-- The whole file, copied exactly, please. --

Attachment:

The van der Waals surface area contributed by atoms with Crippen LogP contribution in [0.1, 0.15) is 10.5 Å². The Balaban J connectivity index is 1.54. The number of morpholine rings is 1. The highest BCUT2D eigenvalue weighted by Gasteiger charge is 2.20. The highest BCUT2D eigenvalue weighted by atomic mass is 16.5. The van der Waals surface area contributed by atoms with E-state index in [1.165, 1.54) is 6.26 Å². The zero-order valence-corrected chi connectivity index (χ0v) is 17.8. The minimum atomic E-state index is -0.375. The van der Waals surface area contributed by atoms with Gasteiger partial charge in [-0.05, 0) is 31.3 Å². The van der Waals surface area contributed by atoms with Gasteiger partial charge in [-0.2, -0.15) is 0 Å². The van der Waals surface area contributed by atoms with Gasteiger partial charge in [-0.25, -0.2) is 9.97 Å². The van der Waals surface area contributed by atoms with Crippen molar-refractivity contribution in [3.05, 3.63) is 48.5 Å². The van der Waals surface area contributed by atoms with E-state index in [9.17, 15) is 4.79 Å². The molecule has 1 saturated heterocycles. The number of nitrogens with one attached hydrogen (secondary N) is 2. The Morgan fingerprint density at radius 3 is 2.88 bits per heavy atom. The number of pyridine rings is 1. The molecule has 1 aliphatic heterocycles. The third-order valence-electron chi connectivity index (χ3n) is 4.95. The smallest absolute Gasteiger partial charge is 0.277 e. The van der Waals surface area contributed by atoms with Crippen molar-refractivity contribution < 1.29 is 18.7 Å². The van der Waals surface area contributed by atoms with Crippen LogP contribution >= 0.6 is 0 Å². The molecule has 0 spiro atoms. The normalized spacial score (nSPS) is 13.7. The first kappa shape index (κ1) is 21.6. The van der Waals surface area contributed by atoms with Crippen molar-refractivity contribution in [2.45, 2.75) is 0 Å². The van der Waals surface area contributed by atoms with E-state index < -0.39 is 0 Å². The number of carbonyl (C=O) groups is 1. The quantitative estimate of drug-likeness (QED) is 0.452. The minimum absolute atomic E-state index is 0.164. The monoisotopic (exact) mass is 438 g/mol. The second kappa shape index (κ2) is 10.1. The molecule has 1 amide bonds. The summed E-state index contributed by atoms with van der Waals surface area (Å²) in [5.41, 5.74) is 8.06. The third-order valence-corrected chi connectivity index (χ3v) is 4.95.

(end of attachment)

The van der Waals surface area contributed by atoms with Crippen LogP contribution in [0.1, 0.15) is 10.5 Å². The Balaban J connectivity index is 1.54. The number of morpholine rings is 1. The highest BCUT2D eigenvalue weighted by Gasteiger charge is 2.20. The highest BCUT2D eigenvalue weighted by atomic mass is 16.5. The van der Waals surface area contributed by atoms with E-state index in [1.165, 1.54) is 6.26 Å². The zero-order valence-corrected chi connectivity index (χ0v) is 17.8. The minimum atomic E-state index is -0.375. The van der Waals surface area contributed by atoms with Gasteiger partial charge in [-0.05, 0) is 31.3 Å². The van der Waals surface area contributed by atoms with Gasteiger partial charge in [-0.2, -0.15) is 0 Å². The van der Waals surface area contributed by atoms with Gasteiger partial charge in [-0.25, -0.2) is 9.97 Å². The van der Waals surface area contributed by atoms with Crippen molar-refractivity contribution in [3.05, 3.63) is 48.5 Å². The van der Waals surface area contributed by atoms with E-state index in [9.17, 15) is 4.79 Å². The molecule has 1 saturated heterocycles. The number of nitrogens with one attached hydrogen (secondary N) is 2. The Morgan fingerprint density at radius 3 is 2.88 bits per heavy atom. The number of pyridine rings is 1. The molecule has 1 aliphatic heterocycles. The third-order valence-electron chi connectivity index (χ3n) is 4.95. The smallest absolute Gasteiger partial charge is 0.277 e. The van der Waals surface area contributed by atoms with Crippen molar-refractivity contribution < 1.29 is 18.7 Å². The van der Waals surface area contributed by atoms with Crippen LogP contribution >= 0.6 is 0 Å². The molecule has 0 spiro atoms. The normalized spacial score (nSPS) is 13.7. The first kappa shape index (κ1) is 21.6. The van der Waals surface area contributed by atoms with Crippen molar-refractivity contribution in [2.45, 2.75) is 0 Å². The van der Waals surface area contributed by atoms with E-state index < -0.39 is 0 Å². The number of carbonyl (C=O) groups is 1. The quantitative estimate of drug-likeness (QED) is 0.452. The minimum absolute atomic E-state index is 0.164. The monoisotopic (exact) mass is 438 g/mol. The second kappa shape index (κ2) is 10.1. The molecule has 1 amide bonds. The summed E-state index contributed by atoms with van der Waals surface area (Å²) in [5.41, 5.74) is 8.06. The third-order valence-corrected chi connectivity index (χ3v) is 4.95.